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Vladimir Putin one step closer to putting nuclear energy in space with new order

Vladimir Putin has taken the next step in realising his plan for space nuclear energy as he orders agencies to begin funding the program.

Roscosmos and Rosatom State Atomic Energy Corporation, two Kremlin-controlled agencies, were ordered by the president to allocate funds for nuclear energy in space by June 15.

These orders, however, did not mention nuclear weapons or anti-satellite devices, despite Western fears of weapons of mass destruction being used in space.

State-run news agency Tass quoted Putin as saying: “Starting from 2024, budgetary allocations from the federal budget in the amount necessary for the implementation of measures provided for by the federal project ‘Development of Space Nuclear Energy in Russia’.”

He added: “[With special attention] to the implementation of measures to develop the existing scientific and technical basis in the field of space nuclear energy.”

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In February, the White House warned that Russia is capable of creating an anti-satellite weapon that could be used in space, and ABC News reported that the country is attempting to create one.

John Kirby, the White House National Security Council spokesperson, declared that the use of any such weapon would violate a decades-old treaty.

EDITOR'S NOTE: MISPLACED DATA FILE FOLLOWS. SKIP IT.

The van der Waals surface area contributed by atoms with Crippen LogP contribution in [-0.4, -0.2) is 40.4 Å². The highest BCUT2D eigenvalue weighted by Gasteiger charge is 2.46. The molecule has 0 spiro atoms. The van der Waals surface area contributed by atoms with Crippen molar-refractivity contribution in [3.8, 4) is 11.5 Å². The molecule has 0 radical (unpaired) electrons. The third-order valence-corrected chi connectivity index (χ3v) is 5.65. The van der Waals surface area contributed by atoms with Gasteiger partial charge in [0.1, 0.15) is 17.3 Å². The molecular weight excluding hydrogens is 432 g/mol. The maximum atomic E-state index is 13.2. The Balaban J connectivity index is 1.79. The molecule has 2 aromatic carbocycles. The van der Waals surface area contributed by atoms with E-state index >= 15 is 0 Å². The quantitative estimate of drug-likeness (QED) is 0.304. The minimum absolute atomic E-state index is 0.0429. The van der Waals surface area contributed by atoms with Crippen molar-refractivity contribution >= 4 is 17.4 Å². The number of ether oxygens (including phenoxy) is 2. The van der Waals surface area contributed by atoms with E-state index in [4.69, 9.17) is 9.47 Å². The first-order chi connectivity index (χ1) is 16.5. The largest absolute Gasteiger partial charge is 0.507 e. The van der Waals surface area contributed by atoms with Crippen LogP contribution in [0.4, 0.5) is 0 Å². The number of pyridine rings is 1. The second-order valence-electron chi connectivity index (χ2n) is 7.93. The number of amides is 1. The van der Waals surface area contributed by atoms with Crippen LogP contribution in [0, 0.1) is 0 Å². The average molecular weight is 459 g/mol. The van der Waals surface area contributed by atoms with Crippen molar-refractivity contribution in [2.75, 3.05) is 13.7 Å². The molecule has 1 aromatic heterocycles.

In 1967, the US and what was then the Soviet Union signed a treaty banning the placement of nuclear weapons and weapons of mass destruction in space.


However, at the start of the war in Ukraine, Putin removed his country from the New START treaty – the last remaining treaty with the US that limited nuclear arsenals.

In March, he discussed putting a nuclear power unit in space, calling it a priority for Russia.

He said: “[Russia] has good competencies and, moreover, even has such reserves that we can be proud of, which we can count on in the future.”

This appears to be a reaction to the news that China is “seriously considering” installing a nuclear reactor on the moon between 2033 and 2035, according to the head of Roscosmos, Yuri Borisov.


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